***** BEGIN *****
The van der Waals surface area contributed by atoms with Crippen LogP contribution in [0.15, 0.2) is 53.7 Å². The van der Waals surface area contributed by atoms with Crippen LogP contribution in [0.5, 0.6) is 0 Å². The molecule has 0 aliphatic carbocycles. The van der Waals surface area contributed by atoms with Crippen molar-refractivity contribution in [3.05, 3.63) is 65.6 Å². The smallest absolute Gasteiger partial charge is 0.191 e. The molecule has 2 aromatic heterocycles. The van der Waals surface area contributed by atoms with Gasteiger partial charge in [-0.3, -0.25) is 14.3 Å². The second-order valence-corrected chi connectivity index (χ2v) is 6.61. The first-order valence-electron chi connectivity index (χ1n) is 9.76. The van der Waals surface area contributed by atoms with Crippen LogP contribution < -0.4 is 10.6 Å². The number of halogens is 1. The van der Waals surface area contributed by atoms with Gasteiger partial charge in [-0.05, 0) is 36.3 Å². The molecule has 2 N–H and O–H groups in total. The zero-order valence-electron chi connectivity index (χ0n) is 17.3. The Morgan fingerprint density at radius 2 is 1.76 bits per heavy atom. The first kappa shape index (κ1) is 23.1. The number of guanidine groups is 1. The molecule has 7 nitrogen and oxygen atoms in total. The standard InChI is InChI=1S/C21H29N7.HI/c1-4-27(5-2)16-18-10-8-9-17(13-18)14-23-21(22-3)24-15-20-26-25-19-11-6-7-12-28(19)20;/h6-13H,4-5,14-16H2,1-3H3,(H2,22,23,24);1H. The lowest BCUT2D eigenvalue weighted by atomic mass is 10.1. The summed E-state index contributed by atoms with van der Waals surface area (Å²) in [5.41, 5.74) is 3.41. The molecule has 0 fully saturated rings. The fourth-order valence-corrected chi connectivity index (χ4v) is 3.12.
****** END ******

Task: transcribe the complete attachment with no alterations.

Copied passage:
The van der Waals surface area contributed by atoms with Crippen LogP contribution in [0.15, 0.2) is 53.7 Å². The van der Waals surface area contributed by atoms with Crippen LogP contribution in [0.5, 0.6) is 0 Å². The molecule has 0 aliphatic carbocycles. The van der Waals surface area contributed by atoms with Crippen molar-refractivity contribution in [3.05, 3.63) is 65.6 Å². The smallest absolute Gasteiger partial charge is 0.191 e. The molecule has 2 aromatic heterocycles. The van der Waals surface area contributed by atoms with Gasteiger partial charge in [-0.3, -0.25) is 14.3 Å². The second-order valence-corrected chi connectivity index (χ2v) is 6.61. The first-order valence-electron chi connectivity index (χ1n) is 9.76. The van der Waals surface area contributed by atoms with Crippen LogP contribution < -0.4 is 10.6 Å². The number of halogens is 1. The van der Waals surface area contributed by atoms with Gasteiger partial charge in [-0.05, 0) is 36.3 Å². The molecule has 2 N–H and O–H groups in total. The zero-order valence-electron chi connectivity index (χ0n) is 17.3. The Morgan fingerprint density at radius 2 is 1.76 bits per heavy atom. The first kappa shape index (κ1) is 23.1. The number of guanidine groups is 1. The molecule has 7 nitrogen and oxygen atoms in total. The standard InChI is InChI=1S/C21H29N7.HI/c1-4-27(5-2)16-18-10-8-9-17(13-18)14-23-21(22-3)24-15-20-26-25-19-11-6-7-12-28(19)20;/h6-13H,4-5,14-16H2,1-3H3,(H2,22,23,24);1H. The lowest BCUT2D eigenvalue weighted by atomic mass is 10.1. The summed E-state index contributed by atoms with van der Waals surface area (Å²) in [5.41, 5.74) is 3.41. The molecule has 0 fully saturated rings. The fourth-order valence-corrected chi connectivity index (χ4v) is 3.12.